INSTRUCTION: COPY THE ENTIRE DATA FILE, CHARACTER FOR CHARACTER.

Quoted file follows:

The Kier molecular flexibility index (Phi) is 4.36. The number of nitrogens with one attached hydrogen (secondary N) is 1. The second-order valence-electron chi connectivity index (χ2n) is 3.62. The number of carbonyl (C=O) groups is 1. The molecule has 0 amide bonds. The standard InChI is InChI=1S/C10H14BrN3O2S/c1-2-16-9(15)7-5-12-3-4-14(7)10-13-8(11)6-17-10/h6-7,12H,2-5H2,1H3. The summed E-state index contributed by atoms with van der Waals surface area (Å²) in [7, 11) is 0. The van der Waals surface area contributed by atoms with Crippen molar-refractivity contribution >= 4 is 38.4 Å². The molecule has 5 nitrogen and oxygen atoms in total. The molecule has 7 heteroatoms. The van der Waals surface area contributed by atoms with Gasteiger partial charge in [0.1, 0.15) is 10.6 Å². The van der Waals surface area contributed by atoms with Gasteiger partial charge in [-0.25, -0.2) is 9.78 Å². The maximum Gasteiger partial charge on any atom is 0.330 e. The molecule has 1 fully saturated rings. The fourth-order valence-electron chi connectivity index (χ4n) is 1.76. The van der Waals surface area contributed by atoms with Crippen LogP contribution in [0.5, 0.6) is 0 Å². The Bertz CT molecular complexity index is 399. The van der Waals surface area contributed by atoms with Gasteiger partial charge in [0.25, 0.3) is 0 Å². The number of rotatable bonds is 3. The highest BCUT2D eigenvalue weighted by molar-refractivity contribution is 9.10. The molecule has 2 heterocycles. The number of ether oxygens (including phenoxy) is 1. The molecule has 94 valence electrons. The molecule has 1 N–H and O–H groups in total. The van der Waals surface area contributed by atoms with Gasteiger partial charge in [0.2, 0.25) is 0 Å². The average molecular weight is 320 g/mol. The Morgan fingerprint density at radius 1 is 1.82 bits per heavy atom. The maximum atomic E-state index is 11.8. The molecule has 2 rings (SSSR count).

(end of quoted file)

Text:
The Kier molecular flexibility index (Phi) is 4.36. The number of nitrogens with one attached hydrogen (secondary N) is 1. The second-order valence-electron chi connectivity index (χ2n) is 3.62. The number of carbonyl (C=O) groups is 1. The molecule has 0 amide bonds. The standard InChI is InChI=1S/C10H14BrN3O2S/c1-2-16-9(15)7-5-12-3-4-14(7)10-13-8(11)6-17-10/h6-7,12H,2-5H2,1H3. The summed E-state index contributed by atoms with van der Waals surface area (Å²) in [7, 11) is 0. The van der Waals surface area contributed by atoms with Crippen molar-refractivity contribution >= 4 is 38.4 Å². The molecule has 5 nitrogen and oxygen atoms in total. The molecule has 7 heteroatoms. The van der Waals surface area contributed by atoms with Gasteiger partial charge in [0.1, 0.15) is 10.6 Å². The van der Waals surface area contributed by atoms with Gasteiger partial charge in [-0.25, -0.2) is 9.78 Å². The maximum Gasteiger partial charge on any atom is 0.330 e. The molecule has 1 fully saturated rings. The fourth-order valence-electron chi connectivity index (χ4n) is 1.76. The van der Waals surface area contributed by atoms with Crippen LogP contribution in [0.5, 0.6) is 0 Å². The Bertz CT molecular complexity index is 399. The van der Waals surface area contributed by atoms with Gasteiger partial charge in [0.25, 0.3) is 0 Å². The number of rotatable bonds is 3. The highest BCUT2D eigenvalue weighted by molar-refractivity contribution is 9.10. The molecule has 2 heterocycles. The number of ether oxygens (including phenoxy) is 1. The molecule has 94 valence electrons. The molecule has 1 N–H and O–H groups in total. The van der Waals surface area contributed by atoms with Gasteiger partial charge in [0.2, 0.25) is 0 Å². The average molecular weight is 320 g/mol. The Morgan fingerprint density at radius 1 is 1.82 bits per heavy atom. The maximum atomic E-state index is 11.8. The molecule has 2 rings (SSSR count).